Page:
Professional and business service jobs account for a much greater share of total employment in the Washington area than in other metropolitan areas, the economists found. They determined that the proportion of such jobs in the area is nearly double the national average and that the area is even well ahead of places one would expect to have high percentages of professional jobs, such as San Francisco, San Jose, Boston and Raleigh, N.C.
The economists found that the percentage of professional jobs in other area jurisdictions -- the District, Alexandria and Arlington and Montgomery counties-- compared favorably with the national average. But, Perrins said, "basically, no other jurisdiction came close" to Fairfax.
Gerald L. Gordon, president of the Fairfax County Economic Development Authority, said he has taken to joking that "we are the downtown and Washington is our suburb."
Although the whole region benefits from proximity to the federal government, he said, Fairfax's success also can be explained by access to Dulles International Airport, good public schools and other services and a vigorous effort to recruit companies through a business-friendly climate.
Even as Fairfax has become a jobs magnet, its development authority continues to seek out companies, helped by a $6.6 million budget that has been questioned by residents who argue that the booming economy is pushing crowded roads and schools to a breaking point.
Fairfax "has been consistently aggressive about attracting businesses . . . and you can't say that about Maryland and about some other counties" in Virginia, Gordon said. He described some of those other places as saying "they're interested in economic development this year, but not next year."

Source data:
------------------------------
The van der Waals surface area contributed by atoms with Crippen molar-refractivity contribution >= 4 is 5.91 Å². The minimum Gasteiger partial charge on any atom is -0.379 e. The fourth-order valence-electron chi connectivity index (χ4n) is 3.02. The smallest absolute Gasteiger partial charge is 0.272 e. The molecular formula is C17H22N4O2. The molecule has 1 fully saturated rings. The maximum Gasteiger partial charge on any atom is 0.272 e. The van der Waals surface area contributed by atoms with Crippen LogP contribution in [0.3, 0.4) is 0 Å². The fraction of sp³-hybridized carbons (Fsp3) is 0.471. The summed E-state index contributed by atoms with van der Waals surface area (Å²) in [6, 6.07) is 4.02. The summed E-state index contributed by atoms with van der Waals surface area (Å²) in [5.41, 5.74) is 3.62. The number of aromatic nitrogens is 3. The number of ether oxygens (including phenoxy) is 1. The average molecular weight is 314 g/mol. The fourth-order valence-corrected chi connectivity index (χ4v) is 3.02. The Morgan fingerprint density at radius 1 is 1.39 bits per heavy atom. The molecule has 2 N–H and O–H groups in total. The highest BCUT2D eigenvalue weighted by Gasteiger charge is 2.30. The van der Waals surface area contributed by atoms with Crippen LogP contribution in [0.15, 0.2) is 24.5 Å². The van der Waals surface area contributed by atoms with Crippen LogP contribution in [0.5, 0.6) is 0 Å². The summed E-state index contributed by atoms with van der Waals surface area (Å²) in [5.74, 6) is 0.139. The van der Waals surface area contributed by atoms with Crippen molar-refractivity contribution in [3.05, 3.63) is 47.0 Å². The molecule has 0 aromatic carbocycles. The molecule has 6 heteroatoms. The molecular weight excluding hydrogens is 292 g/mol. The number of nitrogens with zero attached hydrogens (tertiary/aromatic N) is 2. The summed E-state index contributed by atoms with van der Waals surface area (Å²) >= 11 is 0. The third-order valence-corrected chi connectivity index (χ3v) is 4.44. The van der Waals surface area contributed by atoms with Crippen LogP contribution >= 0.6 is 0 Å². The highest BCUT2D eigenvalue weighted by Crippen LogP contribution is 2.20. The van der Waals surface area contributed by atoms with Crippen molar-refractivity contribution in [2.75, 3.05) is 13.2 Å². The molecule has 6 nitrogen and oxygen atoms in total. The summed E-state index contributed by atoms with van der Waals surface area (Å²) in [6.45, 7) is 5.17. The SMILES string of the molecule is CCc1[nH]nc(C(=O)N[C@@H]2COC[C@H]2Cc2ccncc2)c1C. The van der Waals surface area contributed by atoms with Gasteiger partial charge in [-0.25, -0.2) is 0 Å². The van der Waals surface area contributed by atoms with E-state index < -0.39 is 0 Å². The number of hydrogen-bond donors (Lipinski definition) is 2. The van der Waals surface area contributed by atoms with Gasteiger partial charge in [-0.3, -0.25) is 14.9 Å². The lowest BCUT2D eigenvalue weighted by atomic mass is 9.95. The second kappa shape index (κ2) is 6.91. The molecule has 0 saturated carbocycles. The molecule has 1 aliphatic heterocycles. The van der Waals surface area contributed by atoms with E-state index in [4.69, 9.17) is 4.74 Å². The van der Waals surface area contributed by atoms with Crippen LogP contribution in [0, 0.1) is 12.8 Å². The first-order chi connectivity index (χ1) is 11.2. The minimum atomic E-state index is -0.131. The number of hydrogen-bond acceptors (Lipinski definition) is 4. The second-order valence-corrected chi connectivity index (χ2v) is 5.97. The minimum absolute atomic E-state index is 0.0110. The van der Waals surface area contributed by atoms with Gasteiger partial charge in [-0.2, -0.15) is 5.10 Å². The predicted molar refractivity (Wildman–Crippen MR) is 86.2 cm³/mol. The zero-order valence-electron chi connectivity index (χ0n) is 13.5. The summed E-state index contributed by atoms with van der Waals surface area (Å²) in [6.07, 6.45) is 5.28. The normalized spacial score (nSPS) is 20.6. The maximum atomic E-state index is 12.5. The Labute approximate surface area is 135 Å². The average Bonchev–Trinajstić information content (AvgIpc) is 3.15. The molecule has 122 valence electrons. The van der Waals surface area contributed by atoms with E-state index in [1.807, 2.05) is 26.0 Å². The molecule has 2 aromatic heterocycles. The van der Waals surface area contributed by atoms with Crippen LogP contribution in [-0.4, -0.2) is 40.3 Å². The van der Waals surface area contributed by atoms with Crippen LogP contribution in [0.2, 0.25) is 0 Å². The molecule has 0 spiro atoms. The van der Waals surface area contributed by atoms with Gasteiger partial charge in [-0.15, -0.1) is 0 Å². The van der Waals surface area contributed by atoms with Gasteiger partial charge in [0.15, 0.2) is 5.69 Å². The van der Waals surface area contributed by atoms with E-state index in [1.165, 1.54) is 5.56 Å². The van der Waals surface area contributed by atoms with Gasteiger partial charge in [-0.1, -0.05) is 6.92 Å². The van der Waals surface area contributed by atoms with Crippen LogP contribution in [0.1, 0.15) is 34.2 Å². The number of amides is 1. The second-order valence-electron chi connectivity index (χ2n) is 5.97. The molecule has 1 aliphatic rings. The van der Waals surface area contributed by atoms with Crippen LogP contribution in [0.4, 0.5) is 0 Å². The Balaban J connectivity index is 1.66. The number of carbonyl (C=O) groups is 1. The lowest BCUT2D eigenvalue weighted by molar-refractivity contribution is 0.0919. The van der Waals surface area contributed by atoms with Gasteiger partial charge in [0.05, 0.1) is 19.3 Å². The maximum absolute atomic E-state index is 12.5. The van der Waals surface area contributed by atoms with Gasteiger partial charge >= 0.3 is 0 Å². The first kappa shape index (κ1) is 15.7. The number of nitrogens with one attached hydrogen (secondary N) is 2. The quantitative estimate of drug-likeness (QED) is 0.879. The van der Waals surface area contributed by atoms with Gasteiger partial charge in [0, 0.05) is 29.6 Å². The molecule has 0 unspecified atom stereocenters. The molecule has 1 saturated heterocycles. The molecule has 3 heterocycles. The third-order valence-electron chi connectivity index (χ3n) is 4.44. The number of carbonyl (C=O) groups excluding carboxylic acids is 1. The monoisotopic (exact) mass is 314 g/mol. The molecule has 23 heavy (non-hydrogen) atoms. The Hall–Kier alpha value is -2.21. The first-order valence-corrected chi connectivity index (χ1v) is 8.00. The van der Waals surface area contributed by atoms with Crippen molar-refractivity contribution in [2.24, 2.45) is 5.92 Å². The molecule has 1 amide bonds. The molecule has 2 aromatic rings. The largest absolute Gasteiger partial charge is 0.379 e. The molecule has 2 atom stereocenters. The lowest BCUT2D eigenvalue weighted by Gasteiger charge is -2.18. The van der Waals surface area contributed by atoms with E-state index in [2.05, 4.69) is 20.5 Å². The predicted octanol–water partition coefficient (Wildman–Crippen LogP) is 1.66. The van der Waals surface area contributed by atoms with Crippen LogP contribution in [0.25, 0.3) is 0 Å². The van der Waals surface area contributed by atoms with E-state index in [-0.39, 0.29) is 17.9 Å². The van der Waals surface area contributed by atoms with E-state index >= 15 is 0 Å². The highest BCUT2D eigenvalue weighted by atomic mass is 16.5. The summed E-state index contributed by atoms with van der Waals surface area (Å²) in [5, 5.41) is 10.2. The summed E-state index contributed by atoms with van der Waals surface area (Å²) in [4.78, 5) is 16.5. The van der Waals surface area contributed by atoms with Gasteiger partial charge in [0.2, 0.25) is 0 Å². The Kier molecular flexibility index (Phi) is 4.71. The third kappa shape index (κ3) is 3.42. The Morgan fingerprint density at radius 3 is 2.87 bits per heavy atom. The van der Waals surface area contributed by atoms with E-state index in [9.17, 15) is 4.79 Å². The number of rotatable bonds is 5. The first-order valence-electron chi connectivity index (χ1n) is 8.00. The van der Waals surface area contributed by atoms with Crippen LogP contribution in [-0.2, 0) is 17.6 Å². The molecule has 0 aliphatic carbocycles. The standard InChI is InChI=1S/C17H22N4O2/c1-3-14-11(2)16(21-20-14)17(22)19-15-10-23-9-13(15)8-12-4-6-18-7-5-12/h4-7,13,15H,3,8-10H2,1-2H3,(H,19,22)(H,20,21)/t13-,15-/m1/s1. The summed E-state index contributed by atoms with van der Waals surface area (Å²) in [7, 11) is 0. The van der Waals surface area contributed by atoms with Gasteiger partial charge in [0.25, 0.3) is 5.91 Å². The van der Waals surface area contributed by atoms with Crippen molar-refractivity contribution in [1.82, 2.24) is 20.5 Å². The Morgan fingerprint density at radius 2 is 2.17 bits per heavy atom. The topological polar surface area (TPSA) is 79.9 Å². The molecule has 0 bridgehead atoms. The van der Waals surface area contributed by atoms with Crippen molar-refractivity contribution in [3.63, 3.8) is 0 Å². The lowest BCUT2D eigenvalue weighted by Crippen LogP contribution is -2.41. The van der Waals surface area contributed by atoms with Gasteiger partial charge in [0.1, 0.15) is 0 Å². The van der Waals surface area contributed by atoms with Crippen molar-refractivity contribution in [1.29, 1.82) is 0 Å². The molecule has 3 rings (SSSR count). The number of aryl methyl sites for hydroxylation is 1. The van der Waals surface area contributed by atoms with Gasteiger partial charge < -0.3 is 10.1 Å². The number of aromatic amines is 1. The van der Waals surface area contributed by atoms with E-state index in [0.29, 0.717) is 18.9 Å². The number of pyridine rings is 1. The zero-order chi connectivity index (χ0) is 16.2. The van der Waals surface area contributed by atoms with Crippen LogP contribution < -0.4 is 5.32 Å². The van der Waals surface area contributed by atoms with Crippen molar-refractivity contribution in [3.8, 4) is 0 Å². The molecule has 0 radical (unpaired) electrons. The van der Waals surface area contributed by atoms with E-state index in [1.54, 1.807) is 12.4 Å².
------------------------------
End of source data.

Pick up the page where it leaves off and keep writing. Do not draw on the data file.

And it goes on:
"Businesses want to be in a place where they don't have to worry about the next election," Gordon said.
Royce Hanson, chairman of Montgomery's Planning Board, offered a different theory. He said Fairfax has enjoyed a snowball effect as it has become known as a hub for information technology companies. Montgomery has a similar reputation for biotechnology, he said, but that industry is behind in the growth curve and employs fewer people.
The chief executive of one of Fairfax's corporate newcomers described just such an "agglomeration effect" in explaining his decision to locate in Herndon last year. Tom Patterson said he was sitting on a beach in Malibu, Calif., writing a book when it suddenly came to him that Fairfax was the place to launch Command Information, a company working to develop the next version of the Internet.
Fairfax not only has good schools and proximity to the federal government, he said, but it also has high concentrations of the kinds of businesses his company would be selling to and of the kinds of workers it would need to hire. A year after opening, the company employs 330 people.
"The mood in Northern Virginia was very upbeat. It was a better mood than in other areas that had been historic high-tech centers," Patterson said. "We're building the next generation of the Internet, and we rely on people who are as excited about coming to work as we are."